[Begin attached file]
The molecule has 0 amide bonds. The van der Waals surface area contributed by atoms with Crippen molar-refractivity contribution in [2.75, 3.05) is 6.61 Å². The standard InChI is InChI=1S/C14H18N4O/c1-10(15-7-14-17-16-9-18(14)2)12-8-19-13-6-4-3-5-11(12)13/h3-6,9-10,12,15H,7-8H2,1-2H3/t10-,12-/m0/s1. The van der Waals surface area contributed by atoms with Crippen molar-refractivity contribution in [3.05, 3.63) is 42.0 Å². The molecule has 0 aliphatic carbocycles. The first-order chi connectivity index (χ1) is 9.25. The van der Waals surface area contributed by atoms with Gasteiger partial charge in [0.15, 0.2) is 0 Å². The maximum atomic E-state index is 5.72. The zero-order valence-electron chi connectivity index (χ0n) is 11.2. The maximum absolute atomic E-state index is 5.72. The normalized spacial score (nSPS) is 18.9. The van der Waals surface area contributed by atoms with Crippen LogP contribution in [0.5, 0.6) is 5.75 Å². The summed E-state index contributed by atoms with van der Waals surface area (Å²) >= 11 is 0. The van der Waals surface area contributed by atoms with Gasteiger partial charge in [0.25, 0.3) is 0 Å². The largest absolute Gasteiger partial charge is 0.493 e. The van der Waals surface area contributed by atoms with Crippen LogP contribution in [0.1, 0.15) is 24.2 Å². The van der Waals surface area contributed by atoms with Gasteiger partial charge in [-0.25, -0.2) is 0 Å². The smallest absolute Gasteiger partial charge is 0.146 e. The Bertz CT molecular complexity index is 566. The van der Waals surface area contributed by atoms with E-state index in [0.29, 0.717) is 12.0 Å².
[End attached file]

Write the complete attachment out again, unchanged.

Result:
The molecule has 0 amide bonds. The van der Waals surface area contributed by atoms with Crippen molar-refractivity contribution in [2.75, 3.05) is 6.61 Å². The standard InChI is InChI=1S/C14H18N4O/c1-10(15-7-14-17-16-9-18(14)2)12-8-19-13-6-4-3-5-11(12)13/h3-6,9-10,12,15H,7-8H2,1-2H3/t10-,12-/m0/s1. The van der Waals surface area contributed by atoms with Crippen molar-refractivity contribution in [3.05, 3.63) is 42.0 Å². The molecule has 0 aliphatic carbocycles. The first-order chi connectivity index (χ1) is 9.25. The van der Waals surface area contributed by atoms with Gasteiger partial charge in [0.15, 0.2) is 0 Å². The maximum atomic E-state index is 5.72. The zero-order valence-electron chi connectivity index (χ0n) is 11.2. The maximum absolute atomic E-state index is 5.72. The normalized spacial score (nSPS) is 18.9. The van der Waals surface area contributed by atoms with Crippen LogP contribution in [0.5, 0.6) is 5.75 Å². The summed E-state index contributed by atoms with van der Waals surface area (Å²) >= 11 is 0. The van der Waals surface area contributed by atoms with Gasteiger partial charge in [0.25, 0.3) is 0 Å². The largest absolute Gasteiger partial charge is 0.493 e. The van der Waals surface area contributed by atoms with Crippen LogP contribution in [0.1, 0.15) is 24.2 Å². The van der Waals surface area contributed by atoms with Gasteiger partial charge in [-0.25, -0.2) is 0 Å². The smallest absolute Gasteiger partial charge is 0.146 e. The Bertz CT molecular complexity index is 566. The van der Waals surface area contributed by atoms with E-state index in [0.29, 0.717) is 12.0 Å².